Presentation on theme: "Multidisciplinary Collaboration What is Multidisciplinary Collaboration? Collaboration is about working cooperatively and jointly towards a shared goal,"— Presentation transcript:
What is Multidisciplinary Collaboration? Collaboration is about working cooperatively and jointly towards a shared goal, to combine skills and efforts in a common interest. In the case of the Family Law system it specifically focuses on a professional duty of care towards the best interests of children who are affected by Family Court proceedings. AVERT Discussion Paper: Multidisciplinary Collaboration and Integrated Responses to Family Violence
“ The rise of multidisciplinary practices among public-interest lawyers and other professionals, promotes more effective and thorough services for vulnerable clients. Attorneys, counsellors, social workers and others are recognising that clients may present issues that transcend the scope and purpose of a single profession.... For victims of domestic violence, these collaborations can yield better outcomes and fruitful service; can be necessary for competent representation; and may be critical to her very survival.” Baker JR (2010) ‘Necessary Third Parties: Multidisciplinary Collaboration and Inadequate Professional Privileges in Domestic Violence Practice’ Columbia Journal of Gender & Law, Spring 2010. p1 Multidisciplinary Collaboration
Factors that support multidisciplinary collaboration Understanding and respect for one another’s roles A complementary approach, in which each group views themselves and the other profession as contributing different but equally valuable skills and expertise A shared expectation of the dispute resolution process and aims ‘Positive’ advocacy practices as opposed to an adversarial approach Trust in one another’s intake screening and assessment practices Respectful, courteous engagements including timely responses to communication. Rhoades, H. Astor, H. Sanson, A. & O’Connor M. (2008) Enhancing Inter-Professional Relationships in a Changing Family Law System. The University of Melbourne, May 2008.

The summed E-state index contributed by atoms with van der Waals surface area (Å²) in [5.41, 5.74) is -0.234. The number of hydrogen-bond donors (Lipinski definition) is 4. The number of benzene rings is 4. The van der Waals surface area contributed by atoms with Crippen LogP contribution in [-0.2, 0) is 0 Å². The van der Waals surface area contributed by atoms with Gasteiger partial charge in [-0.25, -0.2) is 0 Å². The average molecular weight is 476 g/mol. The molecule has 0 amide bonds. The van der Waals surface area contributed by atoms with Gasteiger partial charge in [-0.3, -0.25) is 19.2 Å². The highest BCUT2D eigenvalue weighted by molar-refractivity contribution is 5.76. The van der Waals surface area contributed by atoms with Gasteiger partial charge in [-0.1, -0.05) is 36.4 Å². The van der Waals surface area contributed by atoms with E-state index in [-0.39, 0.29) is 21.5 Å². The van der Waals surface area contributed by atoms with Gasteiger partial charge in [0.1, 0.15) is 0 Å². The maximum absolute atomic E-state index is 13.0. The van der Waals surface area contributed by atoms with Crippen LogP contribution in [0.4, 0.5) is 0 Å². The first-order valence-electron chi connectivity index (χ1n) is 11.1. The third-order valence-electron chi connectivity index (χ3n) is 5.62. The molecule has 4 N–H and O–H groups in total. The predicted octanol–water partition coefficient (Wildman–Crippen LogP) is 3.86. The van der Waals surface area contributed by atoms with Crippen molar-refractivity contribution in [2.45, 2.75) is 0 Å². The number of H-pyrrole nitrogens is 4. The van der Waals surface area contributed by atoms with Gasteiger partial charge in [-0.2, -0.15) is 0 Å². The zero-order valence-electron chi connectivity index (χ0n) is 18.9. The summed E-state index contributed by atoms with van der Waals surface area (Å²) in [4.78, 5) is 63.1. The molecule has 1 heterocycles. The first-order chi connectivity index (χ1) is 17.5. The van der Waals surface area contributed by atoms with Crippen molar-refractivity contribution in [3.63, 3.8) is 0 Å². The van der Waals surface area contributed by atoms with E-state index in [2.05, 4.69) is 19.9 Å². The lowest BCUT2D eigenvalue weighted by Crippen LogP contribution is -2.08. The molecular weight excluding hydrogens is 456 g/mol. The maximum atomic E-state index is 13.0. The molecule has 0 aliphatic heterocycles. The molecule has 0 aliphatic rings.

Common goals for safety and children’s interests Respect for other professional skills, knowledges and roles Understanding of other’s roles, goals and constraints Commitment to interaction and timely communication Planned, thoughtout approach to confidentiality and privacy issues Duty of Care Team approach Rigorous specialist attention Monitoring, review, re-assessment and revised action. AVERT Discussion Paper: Multidisciplinary Collaboration and Integrated Responses to Family Violence Principles of multidisciplinary collaboration
Joining – engaging with the client and seeking information about other professionals involved; previous assessments undertaken; useful connections that the client may wish to be sustained Assessment of risk and safety planning. Who else is involved? What personal support and professional interventions are required? Is specialist advice needed? Setting priorities – working out who is doing what, when Doing your part of the overall plan – contributing to the goal and advocating for key issues from your perspective in the case Sharing information to improve outcomes, support safety and increase efficiency Review and re-assessment. AVERT Discussion Paper: Multidisciplinary Collaboration and Integrated Responses to Family Violence Processes of Collaboration
Factors that inhibit collaboration Time and resources Prejudice against certain other professional roles Rigid confidentiality provisions Uninformed or confused practitioners Ownership of clients Adversarial approaches Lack of skills for collaborative working relationships Narrow role definition. AVERT Discussion Paper: Multidisciplinary Collaboration and Integrated Responses to Family Violence